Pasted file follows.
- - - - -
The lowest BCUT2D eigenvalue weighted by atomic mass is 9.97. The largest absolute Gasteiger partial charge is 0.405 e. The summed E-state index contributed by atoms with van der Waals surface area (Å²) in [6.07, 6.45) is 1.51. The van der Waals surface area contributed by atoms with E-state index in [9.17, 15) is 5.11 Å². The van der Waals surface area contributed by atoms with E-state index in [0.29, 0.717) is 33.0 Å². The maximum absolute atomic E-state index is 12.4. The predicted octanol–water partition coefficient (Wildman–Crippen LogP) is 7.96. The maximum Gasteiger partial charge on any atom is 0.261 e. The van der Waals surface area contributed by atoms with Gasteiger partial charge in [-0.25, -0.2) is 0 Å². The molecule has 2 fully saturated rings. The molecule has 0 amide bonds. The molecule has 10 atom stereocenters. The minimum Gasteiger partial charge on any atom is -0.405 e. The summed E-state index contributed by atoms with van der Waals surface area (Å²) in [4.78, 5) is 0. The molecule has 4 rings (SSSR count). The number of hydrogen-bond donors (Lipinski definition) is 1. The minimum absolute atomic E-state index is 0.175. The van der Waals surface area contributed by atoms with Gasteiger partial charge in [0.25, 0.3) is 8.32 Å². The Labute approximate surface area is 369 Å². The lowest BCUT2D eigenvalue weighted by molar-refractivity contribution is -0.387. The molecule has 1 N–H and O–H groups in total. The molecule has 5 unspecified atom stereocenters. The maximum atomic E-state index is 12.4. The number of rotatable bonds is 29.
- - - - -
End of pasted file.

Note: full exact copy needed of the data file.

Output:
The lowest BCUT2D eigenvalue weighted by atomic mass is 9.97. The largest absolute Gasteiger partial charge is 0.405 e. The summed E-state index contributed by atoms with van der Waals surface area (Å²) in [6.07, 6.45) is 1.51. The van der Waals surface area contributed by atoms with E-state index in [9.17, 15) is 5.11 Å². The van der Waals surface area contributed by atoms with E-state index in [0.29, 0.717) is 33.0 Å². The maximum absolute atomic E-state index is 12.4. The predicted octanol–water partition coefficient (Wildman–Crippen LogP) is 7.96. The maximum Gasteiger partial charge on any atom is 0.261 e. The van der Waals surface area contributed by atoms with Gasteiger partial charge in [-0.25, -0.2) is 0 Å². The molecule has 2 fully saturated rings. The molecule has 0 amide bonds. The molecule has 10 atom stereocenters. The minimum Gasteiger partial charge on any atom is -0.405 e. The summed E-state index contributed by atoms with van der Waals surface area (Å²) in [4.78, 5) is 0. The molecule has 4 rings (SSSR count). The number of hydrogen-bond donors (Lipinski definition) is 1. The minimum absolute atomic E-state index is 0.175. The van der Waals surface area contributed by atoms with Gasteiger partial charge in [0.25, 0.3) is 8.32 Å². The Labute approximate surface area is 369 Å². The lowest BCUT2D eigenvalue weighted by molar-refractivity contribution is -0.387. The molecule has 1 N–H and O–H groups in total. The molecule has 5 unspecified atom stereocenters. The maximum atomic E-state index is 12.4. The number of rotatable bonds is 29.